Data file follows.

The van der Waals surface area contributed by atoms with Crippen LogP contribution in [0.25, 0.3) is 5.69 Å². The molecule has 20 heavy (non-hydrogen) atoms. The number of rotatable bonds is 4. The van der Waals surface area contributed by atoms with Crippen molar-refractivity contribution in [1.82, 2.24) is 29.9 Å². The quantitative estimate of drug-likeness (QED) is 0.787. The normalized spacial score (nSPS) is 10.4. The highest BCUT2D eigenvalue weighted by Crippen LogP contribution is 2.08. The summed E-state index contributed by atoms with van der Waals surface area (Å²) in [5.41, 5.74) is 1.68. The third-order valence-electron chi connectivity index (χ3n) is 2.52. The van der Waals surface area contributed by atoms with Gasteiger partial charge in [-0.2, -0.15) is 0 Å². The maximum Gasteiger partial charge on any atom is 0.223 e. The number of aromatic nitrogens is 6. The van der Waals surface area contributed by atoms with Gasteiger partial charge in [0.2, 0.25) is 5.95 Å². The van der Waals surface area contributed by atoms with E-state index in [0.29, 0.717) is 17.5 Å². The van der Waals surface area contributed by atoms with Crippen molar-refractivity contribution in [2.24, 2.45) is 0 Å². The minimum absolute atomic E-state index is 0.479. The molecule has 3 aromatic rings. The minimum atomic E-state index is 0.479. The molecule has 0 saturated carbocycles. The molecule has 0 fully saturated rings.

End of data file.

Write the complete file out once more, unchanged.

The van der Waals surface area contributed by atoms with Crippen LogP contribution in [0.25, 0.3) is 5.69 Å². The molecule has 20 heavy (non-hydrogen) atoms. The number of rotatable bonds is 4. The van der Waals surface area contributed by atoms with Crippen molar-refractivity contribution in [1.82, 2.24) is 29.9 Å². The quantitative estimate of drug-likeness (QED) is 0.787. The normalized spacial score (nSPS) is 10.4. The highest BCUT2D eigenvalue weighted by Crippen LogP contribution is 2.08. The summed E-state index contributed by atoms with van der Waals surface area (Å²) in [5.41, 5.74) is 1.68. The third-order valence-electron chi connectivity index (χ3n) is 2.52. The van der Waals surface area contributed by atoms with Gasteiger partial charge in [-0.2, -0.15) is 0 Å². The maximum Gasteiger partial charge on any atom is 0.223 e. The number of aromatic nitrogens is 6. The van der Waals surface area contributed by atoms with Gasteiger partial charge in [0.2, 0.25) is 5.95 Å². The van der Waals surface area contributed by atoms with E-state index in [0.29, 0.717) is 17.5 Å². The van der Waals surface area contributed by atoms with Crippen molar-refractivity contribution in [2.24, 2.45) is 0 Å². The minimum absolute atomic E-state index is 0.479. The molecule has 3 aromatic rings. The minimum atomic E-state index is 0.479. The molecule has 0 saturated carbocycles. The molecule has 0 fully saturated rings.